That’s a long way from the nuances of a single, shitty Microsoft browser.
In addition to an unmanageable number of different resolutions your design needs to adapt to, today’s functionality requirements for the SMB look a lot like what enterprises spent small fortunes on less than a decade ago.
It’s long past due for designers to follow the lead of their technical peers who have embraced Agile’s flexibility and aren’t looking back. Ignoring this modern process costs money, time and will leave your projects lacking.
Agile works in small “iterations,” usually a period of a week or so where a small team works through a set of defined objectives before circling back to discuss progress. What sets this apart is the inclusion of developers every step of the way, actively building out and testing the designs (in the browser) with every iteration. This allows for feedback and flexibility — something from which everyone can benefit.
Agile project management and you: The great incorporation
There are some key factors that are inherent to the success of the Agile manifesto, and I’ll run through the most important ones in a minute. First, keep these values in mind as you make the transition:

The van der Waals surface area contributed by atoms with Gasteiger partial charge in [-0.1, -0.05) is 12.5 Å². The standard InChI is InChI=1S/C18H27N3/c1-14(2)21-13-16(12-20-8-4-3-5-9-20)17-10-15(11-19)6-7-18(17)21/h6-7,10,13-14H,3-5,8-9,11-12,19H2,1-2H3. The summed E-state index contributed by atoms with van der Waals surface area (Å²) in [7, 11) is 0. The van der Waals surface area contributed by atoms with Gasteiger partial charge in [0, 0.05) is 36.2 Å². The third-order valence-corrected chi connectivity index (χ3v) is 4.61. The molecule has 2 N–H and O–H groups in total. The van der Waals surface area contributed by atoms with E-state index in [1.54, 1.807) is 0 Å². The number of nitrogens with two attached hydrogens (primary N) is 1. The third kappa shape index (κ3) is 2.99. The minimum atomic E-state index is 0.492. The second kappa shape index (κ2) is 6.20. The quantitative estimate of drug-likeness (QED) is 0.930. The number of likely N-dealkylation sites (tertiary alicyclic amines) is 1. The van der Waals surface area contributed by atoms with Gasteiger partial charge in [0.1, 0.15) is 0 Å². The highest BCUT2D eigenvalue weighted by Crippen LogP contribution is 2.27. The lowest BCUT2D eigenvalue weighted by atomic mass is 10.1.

- Individual contributions and team interactions matter more than processes and tools.
- A product that functions at its best is more important than whatever the original plan was.
- Include your developers throughout the entire process.
- Your company culture must foster open, respectful discussion that includes every stakeholder.
Just like a single user experience won’t work effectively with every screen, not everything in the Agile Manifesto is relevant to web design. Here are some of the most applicable tenets:
1. The chief priority is delivering functionality early and often
It might sound counterintuitive when designing for computers, but pen and paper drawings are a great way to begin. Not only does this help your client visualize your ideas, but you won’t be limited by the digital constraints of some mock-up software. Besides, it can be hard to design for 45 different screens if you begin by limiting yourself to whichever one you happen to be using.
Continuous delivery of designs is critical to maintaining a tight feedback loop. Seek input from everyone you can — customers, designers, developers and people not directly related to the project.